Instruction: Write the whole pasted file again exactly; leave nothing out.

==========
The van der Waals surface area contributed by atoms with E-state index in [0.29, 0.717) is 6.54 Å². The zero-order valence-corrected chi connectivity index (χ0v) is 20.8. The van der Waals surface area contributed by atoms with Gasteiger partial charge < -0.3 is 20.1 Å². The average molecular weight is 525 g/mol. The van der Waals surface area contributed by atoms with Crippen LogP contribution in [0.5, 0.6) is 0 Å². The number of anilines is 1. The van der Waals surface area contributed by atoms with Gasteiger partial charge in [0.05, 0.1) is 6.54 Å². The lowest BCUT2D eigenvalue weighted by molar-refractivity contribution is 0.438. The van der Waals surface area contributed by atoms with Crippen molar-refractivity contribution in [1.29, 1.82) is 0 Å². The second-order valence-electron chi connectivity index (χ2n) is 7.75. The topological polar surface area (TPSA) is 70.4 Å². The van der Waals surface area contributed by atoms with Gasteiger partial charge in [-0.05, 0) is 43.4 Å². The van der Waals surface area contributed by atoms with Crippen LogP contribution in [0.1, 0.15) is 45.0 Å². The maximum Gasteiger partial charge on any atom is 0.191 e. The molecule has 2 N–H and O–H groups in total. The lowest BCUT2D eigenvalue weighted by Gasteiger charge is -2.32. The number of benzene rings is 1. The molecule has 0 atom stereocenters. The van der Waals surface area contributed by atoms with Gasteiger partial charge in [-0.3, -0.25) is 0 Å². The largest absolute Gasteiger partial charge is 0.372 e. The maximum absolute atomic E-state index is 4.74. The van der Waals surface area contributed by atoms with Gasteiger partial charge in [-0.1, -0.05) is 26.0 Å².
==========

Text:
The van der Waals surface area contributed by atoms with E-state index in [0.29, 0.717) is 6.54 Å². The zero-order valence-corrected chi connectivity index (χ0v) is 20.8. The van der Waals surface area contributed by atoms with Gasteiger partial charge < -0.3 is 20.1 Å². The average molecular weight is 525 g/mol. The van der Waals surface area contributed by atoms with Crippen LogP contribution in [0.5, 0.6) is 0 Å². The number of anilines is 1. The van der Waals surface area contributed by atoms with Gasteiger partial charge in [0.05, 0.1) is 6.54 Å². The lowest BCUT2D eigenvalue weighted by molar-refractivity contribution is 0.438. The van der Waals surface area contributed by atoms with Crippen molar-refractivity contribution in [1.29, 1.82) is 0 Å². The second-order valence-electron chi connectivity index (χ2n) is 7.75. The topological polar surface area (TPSA) is 70.4 Å². The van der Waals surface area contributed by atoms with Gasteiger partial charge in [-0.05, 0) is 43.4 Å². The van der Waals surface area contributed by atoms with Crippen LogP contribution in [0.1, 0.15) is 45.0 Å². The maximum Gasteiger partial charge on any atom is 0.191 e. The molecule has 2 N–H and O–H groups in total. The lowest BCUT2D eigenvalue weighted by Gasteiger charge is -2.32. The number of benzene rings is 1. The molecule has 0 atom stereocenters. The van der Waals surface area contributed by atoms with Gasteiger partial charge in [-0.3, -0.25) is 0 Å². The largest absolute Gasteiger partial charge is 0.372 e. The maximum absolute atomic E-state index is 4.74. The van der Waals surface area contributed by atoms with Gasteiger partial charge in [-0.1, -0.05) is 26.0 Å².